An important aspect that has been brought out by Adi Sankara is in relation to the performance of one’s duty. He says that calm and equipoise must be maintained during both success and failure. When he is calm during failure he will be able to introspect and will be able to find the reason for the failure and thereafter can take corrective measures.
Modern management theories are observed everywhere. However, it is evident that these theories are not without holes and inaccuracies. Above all there have been several cases in the recent past where excellent managers have failed. This failure is possibly because of a lack of respect for ethical values. Hindu scriptures are rich in offering guidance to man who is the CEO as well as the worker. Reverting to our ancient scriptures and seeking guidance is the right approach in our endeavor to be responsible managers.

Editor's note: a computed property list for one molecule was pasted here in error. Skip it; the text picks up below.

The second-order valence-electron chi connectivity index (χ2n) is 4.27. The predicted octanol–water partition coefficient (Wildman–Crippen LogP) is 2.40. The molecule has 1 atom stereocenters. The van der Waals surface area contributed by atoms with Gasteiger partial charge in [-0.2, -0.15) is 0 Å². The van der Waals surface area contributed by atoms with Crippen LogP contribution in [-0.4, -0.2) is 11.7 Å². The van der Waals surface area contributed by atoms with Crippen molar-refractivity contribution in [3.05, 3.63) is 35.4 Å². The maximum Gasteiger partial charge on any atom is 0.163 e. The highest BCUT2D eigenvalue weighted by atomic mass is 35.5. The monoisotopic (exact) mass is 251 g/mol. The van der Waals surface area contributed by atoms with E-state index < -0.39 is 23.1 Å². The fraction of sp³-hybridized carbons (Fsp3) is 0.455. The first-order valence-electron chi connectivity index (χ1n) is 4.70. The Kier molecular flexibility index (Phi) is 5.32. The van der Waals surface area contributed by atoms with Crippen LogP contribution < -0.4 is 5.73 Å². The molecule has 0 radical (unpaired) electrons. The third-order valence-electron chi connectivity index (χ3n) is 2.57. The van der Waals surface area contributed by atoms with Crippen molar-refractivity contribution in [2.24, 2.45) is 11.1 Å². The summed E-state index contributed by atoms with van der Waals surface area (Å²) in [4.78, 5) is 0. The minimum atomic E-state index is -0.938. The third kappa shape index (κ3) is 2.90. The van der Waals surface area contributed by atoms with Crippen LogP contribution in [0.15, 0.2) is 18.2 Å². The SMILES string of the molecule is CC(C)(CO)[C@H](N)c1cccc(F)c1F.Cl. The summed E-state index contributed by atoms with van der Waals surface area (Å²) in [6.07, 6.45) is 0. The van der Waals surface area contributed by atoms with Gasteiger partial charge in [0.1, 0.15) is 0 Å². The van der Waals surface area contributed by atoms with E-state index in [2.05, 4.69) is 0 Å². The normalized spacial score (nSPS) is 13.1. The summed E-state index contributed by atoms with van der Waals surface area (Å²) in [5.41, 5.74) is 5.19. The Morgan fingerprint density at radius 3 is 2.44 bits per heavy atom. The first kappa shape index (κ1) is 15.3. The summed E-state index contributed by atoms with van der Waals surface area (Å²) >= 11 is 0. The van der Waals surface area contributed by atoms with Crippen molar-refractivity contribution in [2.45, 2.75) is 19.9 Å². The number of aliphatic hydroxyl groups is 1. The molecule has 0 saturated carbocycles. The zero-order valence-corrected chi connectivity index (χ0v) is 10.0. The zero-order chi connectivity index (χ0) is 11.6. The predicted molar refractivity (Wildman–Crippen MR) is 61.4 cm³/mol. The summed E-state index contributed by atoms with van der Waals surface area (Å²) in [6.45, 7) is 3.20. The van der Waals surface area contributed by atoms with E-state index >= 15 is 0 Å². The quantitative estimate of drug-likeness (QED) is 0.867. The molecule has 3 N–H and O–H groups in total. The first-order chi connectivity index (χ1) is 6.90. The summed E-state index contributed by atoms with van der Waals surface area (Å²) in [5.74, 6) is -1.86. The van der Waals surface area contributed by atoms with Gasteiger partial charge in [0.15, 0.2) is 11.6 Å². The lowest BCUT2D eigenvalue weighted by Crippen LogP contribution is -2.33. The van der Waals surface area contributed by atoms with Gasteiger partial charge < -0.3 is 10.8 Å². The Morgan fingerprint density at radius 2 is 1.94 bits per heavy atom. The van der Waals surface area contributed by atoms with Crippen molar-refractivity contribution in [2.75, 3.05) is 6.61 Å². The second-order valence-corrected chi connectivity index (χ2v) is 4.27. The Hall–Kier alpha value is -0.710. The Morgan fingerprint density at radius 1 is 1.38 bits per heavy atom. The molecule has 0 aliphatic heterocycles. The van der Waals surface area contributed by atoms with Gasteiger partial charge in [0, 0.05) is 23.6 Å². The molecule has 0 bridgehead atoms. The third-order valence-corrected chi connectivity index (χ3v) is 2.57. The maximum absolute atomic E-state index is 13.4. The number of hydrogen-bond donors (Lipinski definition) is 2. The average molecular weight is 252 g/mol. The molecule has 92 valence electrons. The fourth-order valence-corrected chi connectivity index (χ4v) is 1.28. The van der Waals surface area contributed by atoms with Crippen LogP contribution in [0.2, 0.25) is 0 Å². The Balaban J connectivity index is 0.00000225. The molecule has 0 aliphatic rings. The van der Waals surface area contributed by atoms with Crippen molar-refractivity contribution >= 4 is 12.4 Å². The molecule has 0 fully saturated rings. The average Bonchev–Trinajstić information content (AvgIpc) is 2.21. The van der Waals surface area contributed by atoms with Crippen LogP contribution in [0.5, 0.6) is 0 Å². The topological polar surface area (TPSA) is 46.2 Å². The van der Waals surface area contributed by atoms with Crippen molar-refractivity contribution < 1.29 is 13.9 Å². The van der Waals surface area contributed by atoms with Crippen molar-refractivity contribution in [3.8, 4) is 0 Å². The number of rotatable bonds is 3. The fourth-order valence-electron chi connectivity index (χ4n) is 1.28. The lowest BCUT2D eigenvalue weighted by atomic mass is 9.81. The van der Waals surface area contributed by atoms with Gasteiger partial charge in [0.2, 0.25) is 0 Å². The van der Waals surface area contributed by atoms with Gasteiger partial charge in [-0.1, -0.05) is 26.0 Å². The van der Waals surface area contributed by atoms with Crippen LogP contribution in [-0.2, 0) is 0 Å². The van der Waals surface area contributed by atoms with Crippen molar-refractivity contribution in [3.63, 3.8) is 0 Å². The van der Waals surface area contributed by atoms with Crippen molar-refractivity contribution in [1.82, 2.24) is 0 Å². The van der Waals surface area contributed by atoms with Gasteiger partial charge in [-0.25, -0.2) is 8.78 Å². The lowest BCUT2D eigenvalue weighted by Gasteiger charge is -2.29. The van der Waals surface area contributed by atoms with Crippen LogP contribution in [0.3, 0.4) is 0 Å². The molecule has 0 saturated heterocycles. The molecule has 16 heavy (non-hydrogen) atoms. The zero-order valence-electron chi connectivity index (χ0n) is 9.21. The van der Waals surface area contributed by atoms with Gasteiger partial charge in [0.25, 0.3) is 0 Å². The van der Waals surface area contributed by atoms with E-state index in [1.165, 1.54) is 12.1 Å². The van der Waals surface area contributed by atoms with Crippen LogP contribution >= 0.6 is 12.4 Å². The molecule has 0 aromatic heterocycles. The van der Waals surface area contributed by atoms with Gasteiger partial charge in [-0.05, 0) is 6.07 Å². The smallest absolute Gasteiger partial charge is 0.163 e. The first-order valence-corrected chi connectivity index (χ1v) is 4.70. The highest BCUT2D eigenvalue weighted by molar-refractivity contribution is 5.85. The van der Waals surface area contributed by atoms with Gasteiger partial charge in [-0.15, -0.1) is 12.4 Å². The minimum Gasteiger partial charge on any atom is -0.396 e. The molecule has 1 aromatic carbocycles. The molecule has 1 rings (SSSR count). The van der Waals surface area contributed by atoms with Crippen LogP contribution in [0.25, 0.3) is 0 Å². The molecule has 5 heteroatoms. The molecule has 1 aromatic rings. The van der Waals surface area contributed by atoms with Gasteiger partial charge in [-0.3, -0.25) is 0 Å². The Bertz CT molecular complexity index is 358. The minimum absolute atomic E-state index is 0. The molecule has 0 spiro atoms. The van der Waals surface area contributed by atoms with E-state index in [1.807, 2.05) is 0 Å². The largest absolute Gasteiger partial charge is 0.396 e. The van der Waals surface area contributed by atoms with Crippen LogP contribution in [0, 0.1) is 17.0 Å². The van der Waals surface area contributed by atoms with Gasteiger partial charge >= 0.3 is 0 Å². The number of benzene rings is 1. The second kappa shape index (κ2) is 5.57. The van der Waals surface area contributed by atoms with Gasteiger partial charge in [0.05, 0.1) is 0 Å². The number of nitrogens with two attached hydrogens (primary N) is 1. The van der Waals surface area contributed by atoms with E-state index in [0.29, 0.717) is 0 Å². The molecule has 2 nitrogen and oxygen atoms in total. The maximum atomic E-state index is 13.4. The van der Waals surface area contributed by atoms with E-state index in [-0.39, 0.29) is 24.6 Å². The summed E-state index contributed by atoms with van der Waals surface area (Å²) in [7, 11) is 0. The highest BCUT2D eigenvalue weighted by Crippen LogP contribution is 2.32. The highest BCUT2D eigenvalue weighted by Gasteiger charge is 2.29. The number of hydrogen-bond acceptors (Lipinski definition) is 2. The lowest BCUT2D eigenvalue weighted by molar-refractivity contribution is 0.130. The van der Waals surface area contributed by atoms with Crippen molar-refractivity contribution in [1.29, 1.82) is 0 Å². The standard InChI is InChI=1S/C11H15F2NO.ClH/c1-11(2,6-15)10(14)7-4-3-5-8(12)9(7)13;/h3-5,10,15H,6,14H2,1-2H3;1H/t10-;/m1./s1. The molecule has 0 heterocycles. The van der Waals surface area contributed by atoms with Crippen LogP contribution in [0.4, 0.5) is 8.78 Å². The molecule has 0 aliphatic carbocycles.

1. Bhagavad Gita and Management by M P Bhattathiry
2. Modern Management Through Ancient Indian Wisdom: Towards a More Sustainable Paradigm (Anindo Bhattacharjee Lecturer, School of Management Sciences, Varanasi)
3. Contribution of Hinduism to Modern Day Management (http://www.boldsky.com/yoga-spirituality/faith-mysticism/2010/hinduism-modern-management-bhagavad-gita-130410.html)
4. Business excellence enshrined in Vedic (Hindu) philosophy